BATUK families lend a hand at the Mount Kenya Conservancy

BATUK at the Mount Kenya Conservancy
BATUK families have been volunteering at the Mount Kenya Conservancy. Photo: Facebook/BATUKOfficial

Family members of the British Training Unit Kenya (BATUK) personnel have been volunteering at the Mount Kenya Wildlife Conservancy.

The Mount Kenya Wildlife Conservancy was formed in 2004 as a non-profit trust and aims to prevent extinction by breeding rare and endangered species for rehabilitation to their ancestral wilderness homes.

BATUK at Mount Kenya Conservancy
BATUK volunteers lend a hand maintaining the enclosures at the Mount Kenya Conservancy. Photo: Facebook/BATUKOfficial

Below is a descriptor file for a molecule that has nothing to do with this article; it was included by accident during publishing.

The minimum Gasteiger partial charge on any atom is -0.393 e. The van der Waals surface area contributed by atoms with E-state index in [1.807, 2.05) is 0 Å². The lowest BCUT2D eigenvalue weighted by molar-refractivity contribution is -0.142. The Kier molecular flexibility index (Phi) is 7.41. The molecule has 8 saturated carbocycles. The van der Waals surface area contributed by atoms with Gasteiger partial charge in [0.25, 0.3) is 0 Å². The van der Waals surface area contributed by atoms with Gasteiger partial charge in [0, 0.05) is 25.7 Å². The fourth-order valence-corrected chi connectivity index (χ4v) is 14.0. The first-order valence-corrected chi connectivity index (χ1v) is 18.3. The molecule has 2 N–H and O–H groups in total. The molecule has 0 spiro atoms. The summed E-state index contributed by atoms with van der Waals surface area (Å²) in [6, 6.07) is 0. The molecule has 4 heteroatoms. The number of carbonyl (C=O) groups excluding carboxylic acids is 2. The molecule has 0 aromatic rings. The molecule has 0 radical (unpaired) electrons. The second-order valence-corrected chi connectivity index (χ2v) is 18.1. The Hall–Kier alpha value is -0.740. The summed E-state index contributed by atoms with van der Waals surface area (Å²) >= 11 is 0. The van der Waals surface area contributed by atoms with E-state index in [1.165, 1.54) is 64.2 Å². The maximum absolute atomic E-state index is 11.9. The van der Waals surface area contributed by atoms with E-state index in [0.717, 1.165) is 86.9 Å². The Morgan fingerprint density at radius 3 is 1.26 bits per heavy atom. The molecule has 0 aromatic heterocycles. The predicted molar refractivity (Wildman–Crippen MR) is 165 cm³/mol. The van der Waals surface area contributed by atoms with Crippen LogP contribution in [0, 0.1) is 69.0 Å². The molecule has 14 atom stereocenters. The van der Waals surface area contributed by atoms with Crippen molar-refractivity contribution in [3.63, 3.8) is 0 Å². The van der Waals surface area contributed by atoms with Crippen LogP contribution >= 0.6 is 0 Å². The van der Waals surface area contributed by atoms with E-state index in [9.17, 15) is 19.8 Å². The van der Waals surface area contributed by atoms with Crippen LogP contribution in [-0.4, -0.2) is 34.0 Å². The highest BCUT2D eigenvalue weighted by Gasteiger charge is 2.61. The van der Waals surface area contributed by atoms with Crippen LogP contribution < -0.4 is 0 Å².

Their mission is to look after and re-release animals rescued by the Kenyan Wildlife Service (KWS) from injury, loss of habitat, cruelty or as a result of human wildlife conflict.

BATUK at Mount Kenya Conservancy
One of the BATUK volunteers raking at the Mount Kenya Conservancy. Photo: Facebook/BATUKOfficial

Ongoing breeding programs for release include the shy and elusive suni antelope, the colourful colobus monkeys, patas monkeys, the magnificent and rare mountain bongo antelope and the rare white zebra. A cheetah breeding facility has also been built and efforts there are ongoing.

These programs are supported by sponsors from Kenya, Europe, Asia, and the United States.

BATUK at Mount Kenya Conservancy
BATUK volunteers hosing down a wall at the Mount Kenya Conservancy. Photo: Facebook/BATUKOfficial

During their time at the conservancy, BATUK volunteers spent their time helping to repair, clean and refurbish animal enclosures. They also had the opportunity to feed and care for the animals which include monkeys, cheetahs, leopards, ostriches and much much more.

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